An Ecological Imperative

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by Katharine Burke

On the first day of class, I told the 16 year-old students in the Social Studies class I teach that I am a member of the Green Party.   I usually don’t talk about politics until later in the year,  and would usually not talk about my own affiliations at all, or at least only when we know each other better, when they know I am not judgmental toward others’ beliefs and stances, but we were discussing the elections in Norway coming up in two weeks, and they asked.  The response was interesting.  One girl blurted out, ‘Oh, I hate them!’  ‘Why is that?’, I asked.  ‘Because they want to take cars out of Oslo.  I want to be able to drive to Oslo.  ‘I know, I said.  I also like driving to Oslo.’    Another boy said, ‘They are ridiculous.  They want to stop drilling for oil.  What are we going to live on?  Fish?’   ‘It’s true, I said, Norway has depended on oil economically.  The loss of oil as an industry will a difficult change.’

I didn’t argue, on the first day of class; we will all have more to say before the election and through the year.  But I did think about what they had said, and how, even why, they had said it.  It reminded me of a clip I saw of Une Bastholm, Norway’s Green party spokeswoman, in a debate this week.  She was powerful, articulate and passionate. She spoke about the need to make large changes in the face of climate change, and she was met by confused and dismissive expressions on the faces of the leaders of both the right and left.   I thought to myself at the time, ‘It’s like she is speaking a different language that they can’t even understand.’

Listening to my students, I reflected on the fact that the language of an ecological imperative is not in their cultural and identity ‘vocabulary.’

Listening to my students, I reflected on the fact that the language of an ecological imperative is not in their cultural and identity ‘vocabulary’.   Our cultural values frame the way we see every situation, and establish our imperatives.  In the first case, a young woman spoke from her personal imperative: ‘I have a right to drive my car.  I want to be able to drive into Oslo.’   In the second, a young man responded within the economic imperative: ‘We need jobs and the economy will suffer if we stop drilling oil.’   Both of these imperatives, the personal and the economic, are driving forces in our culture.  They form a framework, but also boundaries, beyond which it is difficult to make meaning.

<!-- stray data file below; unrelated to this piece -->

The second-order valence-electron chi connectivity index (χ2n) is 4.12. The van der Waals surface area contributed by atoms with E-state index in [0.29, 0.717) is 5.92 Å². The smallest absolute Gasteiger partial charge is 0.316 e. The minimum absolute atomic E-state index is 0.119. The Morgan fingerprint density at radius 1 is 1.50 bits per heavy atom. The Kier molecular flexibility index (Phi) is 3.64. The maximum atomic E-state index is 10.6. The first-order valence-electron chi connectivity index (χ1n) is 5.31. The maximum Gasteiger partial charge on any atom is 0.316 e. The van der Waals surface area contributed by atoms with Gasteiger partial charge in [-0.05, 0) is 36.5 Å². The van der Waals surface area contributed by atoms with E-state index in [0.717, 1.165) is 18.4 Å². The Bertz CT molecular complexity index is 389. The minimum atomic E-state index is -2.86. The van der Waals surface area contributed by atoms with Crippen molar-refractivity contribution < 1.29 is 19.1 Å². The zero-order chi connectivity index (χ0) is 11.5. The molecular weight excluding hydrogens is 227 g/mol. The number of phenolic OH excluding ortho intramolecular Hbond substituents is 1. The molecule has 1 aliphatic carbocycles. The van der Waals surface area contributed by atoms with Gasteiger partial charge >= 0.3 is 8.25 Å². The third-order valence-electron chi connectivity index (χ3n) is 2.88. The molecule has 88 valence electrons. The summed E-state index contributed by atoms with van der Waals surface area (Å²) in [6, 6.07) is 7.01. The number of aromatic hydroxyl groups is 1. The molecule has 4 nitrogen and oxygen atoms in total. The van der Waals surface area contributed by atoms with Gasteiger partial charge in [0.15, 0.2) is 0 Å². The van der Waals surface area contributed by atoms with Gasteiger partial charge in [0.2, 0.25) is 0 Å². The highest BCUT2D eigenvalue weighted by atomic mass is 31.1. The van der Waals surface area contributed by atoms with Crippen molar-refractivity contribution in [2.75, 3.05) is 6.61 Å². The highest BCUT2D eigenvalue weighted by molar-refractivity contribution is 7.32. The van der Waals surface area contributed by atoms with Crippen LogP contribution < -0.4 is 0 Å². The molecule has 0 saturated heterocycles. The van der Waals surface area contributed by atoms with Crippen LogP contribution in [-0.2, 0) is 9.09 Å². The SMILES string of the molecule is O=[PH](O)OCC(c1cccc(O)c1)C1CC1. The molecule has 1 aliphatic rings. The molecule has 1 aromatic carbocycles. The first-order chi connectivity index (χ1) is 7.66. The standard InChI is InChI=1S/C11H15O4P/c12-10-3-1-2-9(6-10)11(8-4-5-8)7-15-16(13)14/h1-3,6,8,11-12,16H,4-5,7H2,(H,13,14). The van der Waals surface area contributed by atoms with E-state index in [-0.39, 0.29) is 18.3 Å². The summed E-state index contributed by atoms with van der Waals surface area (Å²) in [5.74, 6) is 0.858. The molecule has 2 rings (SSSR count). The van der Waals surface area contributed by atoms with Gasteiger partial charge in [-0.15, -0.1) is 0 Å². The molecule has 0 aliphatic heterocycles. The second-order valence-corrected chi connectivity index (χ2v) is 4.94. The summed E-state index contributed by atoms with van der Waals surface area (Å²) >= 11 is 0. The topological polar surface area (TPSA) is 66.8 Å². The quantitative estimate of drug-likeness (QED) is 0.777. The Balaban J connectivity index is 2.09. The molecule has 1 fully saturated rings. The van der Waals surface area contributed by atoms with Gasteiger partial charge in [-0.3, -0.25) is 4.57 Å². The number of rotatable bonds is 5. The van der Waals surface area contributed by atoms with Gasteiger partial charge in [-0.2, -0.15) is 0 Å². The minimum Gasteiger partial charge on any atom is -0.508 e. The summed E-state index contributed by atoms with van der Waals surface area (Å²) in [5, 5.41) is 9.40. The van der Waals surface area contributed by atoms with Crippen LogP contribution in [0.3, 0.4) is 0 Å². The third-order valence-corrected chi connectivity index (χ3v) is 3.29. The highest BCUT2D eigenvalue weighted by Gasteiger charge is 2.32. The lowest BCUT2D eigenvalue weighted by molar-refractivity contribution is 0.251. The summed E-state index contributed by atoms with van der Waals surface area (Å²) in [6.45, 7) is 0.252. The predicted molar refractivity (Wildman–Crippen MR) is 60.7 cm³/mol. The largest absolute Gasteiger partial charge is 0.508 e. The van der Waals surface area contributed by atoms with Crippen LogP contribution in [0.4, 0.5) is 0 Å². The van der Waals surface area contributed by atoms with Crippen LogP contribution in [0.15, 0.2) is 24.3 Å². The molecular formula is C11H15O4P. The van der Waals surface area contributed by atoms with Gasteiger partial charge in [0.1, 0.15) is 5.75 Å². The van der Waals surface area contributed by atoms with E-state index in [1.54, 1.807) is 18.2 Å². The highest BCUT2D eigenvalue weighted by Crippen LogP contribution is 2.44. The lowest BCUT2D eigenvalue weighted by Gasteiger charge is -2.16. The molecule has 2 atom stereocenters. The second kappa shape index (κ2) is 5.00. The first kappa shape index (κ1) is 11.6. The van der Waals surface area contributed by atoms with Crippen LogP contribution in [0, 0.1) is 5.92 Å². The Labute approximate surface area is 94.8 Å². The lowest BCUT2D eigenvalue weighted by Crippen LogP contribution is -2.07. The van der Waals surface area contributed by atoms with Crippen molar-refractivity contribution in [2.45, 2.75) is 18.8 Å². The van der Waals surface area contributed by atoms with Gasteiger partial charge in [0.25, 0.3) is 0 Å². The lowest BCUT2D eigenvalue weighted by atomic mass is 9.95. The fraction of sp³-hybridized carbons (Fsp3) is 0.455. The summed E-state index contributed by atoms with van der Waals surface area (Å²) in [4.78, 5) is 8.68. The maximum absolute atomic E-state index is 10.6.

A diagram of the three–personal, economic, and ecological imperatives–form concentric circles where one can include the other but not move beyond its own boundaries: A person operating from a personal imperative is unlikely to care much about economic arguments unless they relate to him or her personally.   Likewise, a person operating from an economic imperative is unable to relate to arguments to arguments from within the ecological imperative, unless they also offer economic gain, or can improve his or her personal situation.   One of the ways, then, to get people to think about ecological change is to appeal to economic or personal advantages.   Help people to see ‘what’s in it for them’, personally or economically, the argument goes, and they will be more likely to relate to and enact ecological change.

This is true, and yet it is not always possible or practical.  People who have petrol cars will be disadvantaged by the move to fossil free mobility, and often it will be those who are also at an economic disadvantage and have not been able to make the move to an electric vehicle, even if they wanted to.   There will be huge change and displacement in the oil industry, and there will be those who suffer losses.  It is difficult to imagine that all of the change that is coming can be presented realistically or honestly or compassionately as an economic or personal plus.

How then, can we expect to have a dialogue about an economic imperative?  How can we expect that people will change their cultural frameworks, and how can this be encouraged and abetted?  How can we come to develop a cultural framework that includes the ecological imperative?

I believe the answers to these questions lies in developing new ecological identity.  Culture changes slowly, but identity shifts can be quicker.  Think of your friend who falls in love, and suddenly it is all about ‘we’ not ‘I’.   People shift identity when they recognize themselves as belonging to something larger than themselves, a new group perhaps, or in this case, the natural world at large.